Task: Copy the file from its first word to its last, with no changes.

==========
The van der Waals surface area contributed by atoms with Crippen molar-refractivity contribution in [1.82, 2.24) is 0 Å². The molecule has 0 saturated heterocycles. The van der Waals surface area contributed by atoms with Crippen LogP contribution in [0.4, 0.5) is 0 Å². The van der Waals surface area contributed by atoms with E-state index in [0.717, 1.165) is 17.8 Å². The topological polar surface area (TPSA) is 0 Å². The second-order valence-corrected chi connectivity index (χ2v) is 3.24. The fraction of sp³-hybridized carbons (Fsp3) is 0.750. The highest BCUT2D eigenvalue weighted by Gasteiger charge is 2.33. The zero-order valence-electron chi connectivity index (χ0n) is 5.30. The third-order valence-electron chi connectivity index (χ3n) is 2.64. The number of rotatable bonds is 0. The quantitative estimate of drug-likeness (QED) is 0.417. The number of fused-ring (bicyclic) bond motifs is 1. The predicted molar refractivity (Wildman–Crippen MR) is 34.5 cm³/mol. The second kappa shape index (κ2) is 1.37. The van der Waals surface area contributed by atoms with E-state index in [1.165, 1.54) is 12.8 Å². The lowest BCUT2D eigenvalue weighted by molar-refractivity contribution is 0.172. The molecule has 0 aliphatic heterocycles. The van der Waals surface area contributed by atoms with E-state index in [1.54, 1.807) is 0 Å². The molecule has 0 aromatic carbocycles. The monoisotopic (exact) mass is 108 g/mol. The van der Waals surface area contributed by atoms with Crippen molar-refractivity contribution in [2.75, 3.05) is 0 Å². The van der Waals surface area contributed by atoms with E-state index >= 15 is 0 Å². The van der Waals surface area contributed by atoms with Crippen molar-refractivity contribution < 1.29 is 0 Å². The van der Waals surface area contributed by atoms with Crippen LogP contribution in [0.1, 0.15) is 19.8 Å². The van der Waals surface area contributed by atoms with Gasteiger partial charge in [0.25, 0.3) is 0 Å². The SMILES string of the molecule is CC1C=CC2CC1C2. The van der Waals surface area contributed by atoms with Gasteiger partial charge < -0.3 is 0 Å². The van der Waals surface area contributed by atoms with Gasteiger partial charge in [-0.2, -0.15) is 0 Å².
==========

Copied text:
The van der Waals surface area contributed by atoms with Crippen molar-refractivity contribution in [1.82, 2.24) is 0 Å². The molecule has 0 saturated heterocycles. The van der Waals surface area contributed by atoms with Crippen LogP contribution in [0.4, 0.5) is 0 Å². The van der Waals surface area contributed by atoms with E-state index in [0.717, 1.165) is 17.8 Å². The topological polar surface area (TPSA) is 0 Å². The second-order valence-corrected chi connectivity index (χ2v) is 3.24. The fraction of sp³-hybridized carbons (Fsp3) is 0.750. The highest BCUT2D eigenvalue weighted by Gasteiger charge is 2.33. The zero-order valence-electron chi connectivity index (χ0n) is 5.30. The third-order valence-electron chi connectivity index (χ3n) is 2.64. The number of rotatable bonds is 0. The quantitative estimate of drug-likeness (QED) is 0.417. The number of fused-ring (bicyclic) bond motifs is 1. The predicted molar refractivity (Wildman–Crippen MR) is 34.5 cm³/mol. The second kappa shape index (κ2) is 1.37. The van der Waals surface area contributed by atoms with E-state index in [1.165, 1.54) is 12.8 Å². The lowest BCUT2D eigenvalue weighted by molar-refractivity contribution is 0.172. The molecule has 0 aliphatic heterocycles. The van der Waals surface area contributed by atoms with E-state index in [1.54, 1.807) is 0 Å². The molecule has 0 aromatic carbocycles. The monoisotopic (exact) mass is 108 g/mol. The van der Waals surface area contributed by atoms with Crippen molar-refractivity contribution in [2.75, 3.05) is 0 Å². The van der Waals surface area contributed by atoms with E-state index >= 15 is 0 Å². The van der Waals surface area contributed by atoms with Crippen molar-refractivity contribution < 1.29 is 0 Å². The van der Waals surface area contributed by atoms with Crippen LogP contribution in [0.1, 0.15) is 19.8 Å². The van der Waals surface area contributed by atoms with Gasteiger partial charge in [0.25, 0.3) is 0 Å². The SMILES string of the molecule is CC1C=CC2CC1C2. The van der Waals surface area contributed by atoms with Gasteiger partial charge < -0.3 is 0 Å². The van der Waals surface area contributed by atoms with Gasteiger partial charge in [-0.2, -0.15) is 0 Å².